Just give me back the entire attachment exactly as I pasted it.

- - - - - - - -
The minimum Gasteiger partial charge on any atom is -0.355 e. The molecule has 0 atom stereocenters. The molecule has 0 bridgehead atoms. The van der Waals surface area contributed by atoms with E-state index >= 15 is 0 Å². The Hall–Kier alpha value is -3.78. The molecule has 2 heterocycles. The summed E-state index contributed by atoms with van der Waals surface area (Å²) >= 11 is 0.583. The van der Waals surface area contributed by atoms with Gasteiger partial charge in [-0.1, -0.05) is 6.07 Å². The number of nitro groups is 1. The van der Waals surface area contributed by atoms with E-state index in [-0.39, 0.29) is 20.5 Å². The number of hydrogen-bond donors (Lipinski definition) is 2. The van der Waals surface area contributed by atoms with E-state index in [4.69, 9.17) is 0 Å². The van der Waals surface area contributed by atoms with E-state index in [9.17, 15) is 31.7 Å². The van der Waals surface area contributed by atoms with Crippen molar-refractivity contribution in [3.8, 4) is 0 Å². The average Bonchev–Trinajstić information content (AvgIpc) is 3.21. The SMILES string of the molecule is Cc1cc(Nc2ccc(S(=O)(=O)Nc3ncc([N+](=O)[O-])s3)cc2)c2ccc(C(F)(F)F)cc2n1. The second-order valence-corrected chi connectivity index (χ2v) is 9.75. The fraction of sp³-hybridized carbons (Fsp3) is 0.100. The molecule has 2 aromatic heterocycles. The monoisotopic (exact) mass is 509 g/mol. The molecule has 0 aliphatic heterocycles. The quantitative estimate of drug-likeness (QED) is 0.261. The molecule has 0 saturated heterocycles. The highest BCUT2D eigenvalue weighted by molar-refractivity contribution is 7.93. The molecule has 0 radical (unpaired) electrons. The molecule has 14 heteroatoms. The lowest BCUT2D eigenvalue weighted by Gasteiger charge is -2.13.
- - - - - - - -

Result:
The minimum Gasteiger partial charge on any atom is -0.355 e. The molecule has 0 atom stereocenters. The molecule has 0 bridgehead atoms. The van der Waals surface area contributed by atoms with E-state index >= 15 is 0 Å². The Hall–Kier alpha value is -3.78. The molecule has 2 heterocycles. The summed E-state index contributed by atoms with van der Waals surface area (Å²) >= 11 is 0.583. The van der Waals surface area contributed by atoms with Gasteiger partial charge in [-0.1, -0.05) is 6.07 Å². The number of nitro groups is 1. The van der Waals surface area contributed by atoms with E-state index in [-0.39, 0.29) is 20.5 Å². The number of hydrogen-bond donors (Lipinski definition) is 2. The van der Waals surface area contributed by atoms with E-state index in [4.69, 9.17) is 0 Å². The van der Waals surface area contributed by atoms with E-state index in [9.17, 15) is 31.7 Å². The van der Waals surface area contributed by atoms with Crippen molar-refractivity contribution in [3.8, 4) is 0 Å². The average Bonchev–Trinajstić information content (AvgIpc) is 3.21. The SMILES string of the molecule is Cc1cc(Nc2ccc(S(=O)(=O)Nc3ncc([N+](=O)[O-])s3)cc2)c2ccc(C(F)(F)F)cc2n1. The second-order valence-corrected chi connectivity index (χ2v) is 9.75. The fraction of sp³-hybridized carbons (Fsp3) is 0.100. The molecule has 2 aromatic heterocycles. The monoisotopic (exact) mass is 509 g/mol. The molecule has 0 aliphatic heterocycles. The quantitative estimate of drug-likeness (QED) is 0.261. The molecule has 0 saturated heterocycles. The highest BCUT2D eigenvalue weighted by molar-refractivity contribution is 7.93. The molecule has 0 radical (unpaired) electrons. The molecule has 14 heteroatoms. The lowest BCUT2D eigenvalue weighted by Gasteiger charge is -2.13.